source: Recent results in cancer research
Hull M A
The strong link between inflammation and colorectal carcinogenesis provides the rationale for using anti-inflammatory agents for chemoprevention of colorectal cancer (CRC). Several naturally occurring substances with anti-inflammatory properties, used in a purified ‘nutraceutical’ form, including omega-3 polyunsaturated fatty acids (PUFAs) such as eicosapentaenoic acid (EPA) and polyphenols such as curcumin and resveratrol, have been demonstrated to have anti-CRC activity in preclinical models. As expected, these agents have an excellent safety and tolerability profile in Phase II clinical trials. Phase III randomized clinical trials of these naturally occurring substances are now beginning to be reported. The omega-3 polyunsaturated fatty acid EPA, in the free fatty acid (FFA) form, has been demonstrated to reduce adenomatous polyp number and size in patients with familial adenomatous polyposis (FAP), a finding which has prompted evaluation of this formulation of EPA for prevention of ‘sporadic’ colorectal neoplasia. Anti-inflammatory ‘nutraceuticals’ require further clinical evaluation in polyp prevention trials as they exhibit many of the characteristics of the ideal cancer chemoprevention agent, including safety, tolerability and patient acceptability.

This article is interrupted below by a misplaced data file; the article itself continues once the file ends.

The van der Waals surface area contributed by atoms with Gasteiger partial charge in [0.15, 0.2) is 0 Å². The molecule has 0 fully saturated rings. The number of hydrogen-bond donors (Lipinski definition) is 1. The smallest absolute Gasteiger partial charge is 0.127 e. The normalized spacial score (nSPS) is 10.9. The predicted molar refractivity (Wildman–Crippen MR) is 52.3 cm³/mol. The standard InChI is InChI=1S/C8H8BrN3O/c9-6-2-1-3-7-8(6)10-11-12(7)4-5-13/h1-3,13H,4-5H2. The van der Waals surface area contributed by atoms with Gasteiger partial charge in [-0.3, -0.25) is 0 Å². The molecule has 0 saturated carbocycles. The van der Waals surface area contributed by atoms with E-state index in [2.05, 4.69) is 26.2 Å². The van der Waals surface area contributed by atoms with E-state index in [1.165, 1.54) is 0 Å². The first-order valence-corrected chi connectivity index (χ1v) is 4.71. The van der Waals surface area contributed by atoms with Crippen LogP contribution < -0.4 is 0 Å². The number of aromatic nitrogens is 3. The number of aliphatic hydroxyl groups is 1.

St James's University Hospital